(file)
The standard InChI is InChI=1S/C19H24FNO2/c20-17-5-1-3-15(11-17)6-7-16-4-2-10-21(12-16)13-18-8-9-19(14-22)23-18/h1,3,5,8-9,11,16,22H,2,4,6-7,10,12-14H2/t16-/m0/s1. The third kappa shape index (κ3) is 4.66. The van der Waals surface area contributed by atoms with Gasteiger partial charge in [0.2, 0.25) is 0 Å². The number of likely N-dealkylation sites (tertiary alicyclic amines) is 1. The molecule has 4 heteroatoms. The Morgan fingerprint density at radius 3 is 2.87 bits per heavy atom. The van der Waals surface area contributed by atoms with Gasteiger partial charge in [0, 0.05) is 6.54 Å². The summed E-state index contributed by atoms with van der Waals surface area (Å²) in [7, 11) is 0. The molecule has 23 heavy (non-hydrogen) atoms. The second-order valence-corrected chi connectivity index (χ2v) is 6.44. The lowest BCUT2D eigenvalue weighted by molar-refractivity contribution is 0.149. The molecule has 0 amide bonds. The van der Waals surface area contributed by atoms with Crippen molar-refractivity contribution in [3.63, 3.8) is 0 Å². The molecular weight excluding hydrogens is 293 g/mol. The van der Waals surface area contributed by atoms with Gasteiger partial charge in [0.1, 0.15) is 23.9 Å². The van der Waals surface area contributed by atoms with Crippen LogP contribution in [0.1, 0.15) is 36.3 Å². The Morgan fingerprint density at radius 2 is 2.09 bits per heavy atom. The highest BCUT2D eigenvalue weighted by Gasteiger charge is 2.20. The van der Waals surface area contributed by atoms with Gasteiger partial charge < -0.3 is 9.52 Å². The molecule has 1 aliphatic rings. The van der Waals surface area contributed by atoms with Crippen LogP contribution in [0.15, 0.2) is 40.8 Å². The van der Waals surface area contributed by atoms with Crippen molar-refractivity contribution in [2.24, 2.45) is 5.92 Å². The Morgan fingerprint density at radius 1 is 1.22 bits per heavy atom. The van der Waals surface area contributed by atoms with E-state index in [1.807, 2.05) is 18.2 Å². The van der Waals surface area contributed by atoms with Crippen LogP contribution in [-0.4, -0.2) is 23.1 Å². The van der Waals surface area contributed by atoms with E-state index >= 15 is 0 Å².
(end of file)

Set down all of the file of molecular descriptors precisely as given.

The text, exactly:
The standard InChI is InChI=1S/C19H24FNO2/c20-17-5-1-3-15(11-17)6-7-16-4-2-10-21(12-16)13-18-8-9-19(14-22)23-18/h1,3,5,8-9,11,16,22H,2,4,6-7,10,12-14H2/t16-/m0/s1. The third kappa shape index (κ3) is 4.66. The van der Waals surface area contributed by atoms with Gasteiger partial charge in [0.2, 0.25) is 0 Å². The number of likely N-dealkylation sites (tertiary alicyclic amines) is 1. The molecule has 4 heteroatoms. The Morgan fingerprint density at radius 3 is 2.87 bits per heavy atom. The van der Waals surface area contributed by atoms with Gasteiger partial charge in [0, 0.05) is 6.54 Å². The summed E-state index contributed by atoms with van der Waals surface area (Å²) in [7, 11) is 0. The molecule has 23 heavy (non-hydrogen) atoms. The second-order valence-corrected chi connectivity index (χ2v) is 6.44. The lowest BCUT2D eigenvalue weighted by molar-refractivity contribution is 0.149. The molecule has 0 amide bonds. The van der Waals surface area contributed by atoms with Crippen molar-refractivity contribution in [3.63, 3.8) is 0 Å². The molecular weight excluding hydrogens is 293 g/mol. The van der Waals surface area contributed by atoms with Gasteiger partial charge in [0.1, 0.15) is 23.9 Å². The van der Waals surface area contributed by atoms with Crippen LogP contribution in [0.1, 0.15) is 36.3 Å². The Morgan fingerprint density at radius 2 is 2.09 bits per heavy atom. The highest BCUT2D eigenvalue weighted by Gasteiger charge is 2.20. The van der Waals surface area contributed by atoms with Gasteiger partial charge < -0.3 is 9.52 Å². The molecule has 1 aliphatic rings. The van der Waals surface area contributed by atoms with Crippen LogP contribution in [0.15, 0.2) is 40.8 Å². The van der Waals surface area contributed by atoms with Crippen molar-refractivity contribution in [2.24, 2.45) is 5.92 Å². The Morgan fingerprint density at radius 1 is 1.22 bits per heavy atom. The van der Waals surface area contributed by atoms with E-state index in [1.807, 2.05) is 18.2 Å². The van der Waals surface area contributed by atoms with Crippen LogP contribution in [-0.4, -0.2) is 23.1 Å². The van der Waals surface area contributed by atoms with E-state index >= 15 is 0 Å².